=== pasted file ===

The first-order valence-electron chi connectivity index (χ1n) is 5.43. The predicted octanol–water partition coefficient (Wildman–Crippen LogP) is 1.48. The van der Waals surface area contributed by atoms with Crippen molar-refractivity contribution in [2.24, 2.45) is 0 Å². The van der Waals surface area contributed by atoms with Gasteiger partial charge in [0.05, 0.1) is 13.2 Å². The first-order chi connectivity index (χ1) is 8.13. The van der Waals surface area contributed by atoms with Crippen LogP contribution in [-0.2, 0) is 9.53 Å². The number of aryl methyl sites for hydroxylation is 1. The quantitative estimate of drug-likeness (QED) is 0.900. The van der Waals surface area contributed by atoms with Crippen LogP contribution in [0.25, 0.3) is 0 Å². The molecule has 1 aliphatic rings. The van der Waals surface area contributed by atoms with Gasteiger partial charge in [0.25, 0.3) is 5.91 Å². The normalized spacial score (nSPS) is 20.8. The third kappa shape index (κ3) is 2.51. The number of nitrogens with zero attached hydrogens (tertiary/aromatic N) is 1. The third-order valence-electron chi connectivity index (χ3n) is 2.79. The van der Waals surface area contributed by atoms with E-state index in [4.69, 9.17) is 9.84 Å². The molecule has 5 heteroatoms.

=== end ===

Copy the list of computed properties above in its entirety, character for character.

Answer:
The first-order valence-electron chi connectivity index (χ1n) is 5.43. The predicted octanol–water partition coefficient (Wildman–Crippen LogP) is 1.48. The van der Waals surface area contributed by atoms with Crippen molar-refractivity contribution in [2.24, 2.45) is 0 Å². The van der Waals surface area contributed by atoms with Gasteiger partial charge in [0.05, 0.1) is 13.2 Å². The first-order chi connectivity index (χ1) is 8.13. The van der Waals surface area contributed by atoms with Crippen LogP contribution in [-0.2, 0) is 9.53 Å². The number of aryl methyl sites for hydroxylation is 1. The quantitative estimate of drug-likeness (QED) is 0.900. The van der Waals surface area contributed by atoms with Crippen LogP contribution in [0.25, 0.3) is 0 Å². The molecule has 1 aliphatic rings. The van der Waals surface area contributed by atoms with Gasteiger partial charge in [0.25, 0.3) is 5.91 Å². The normalized spacial score (nSPS) is 20.8. The third kappa shape index (κ3) is 2.51. The number of nitrogens with zero attached hydrogens (tertiary/aromatic N) is 1. The third-order valence-electron chi connectivity index (χ3n) is 2.79. The van der Waals surface area contributed by atoms with E-state index in [4.69, 9.17) is 9.84 Å². The molecule has 5 heteroatoms.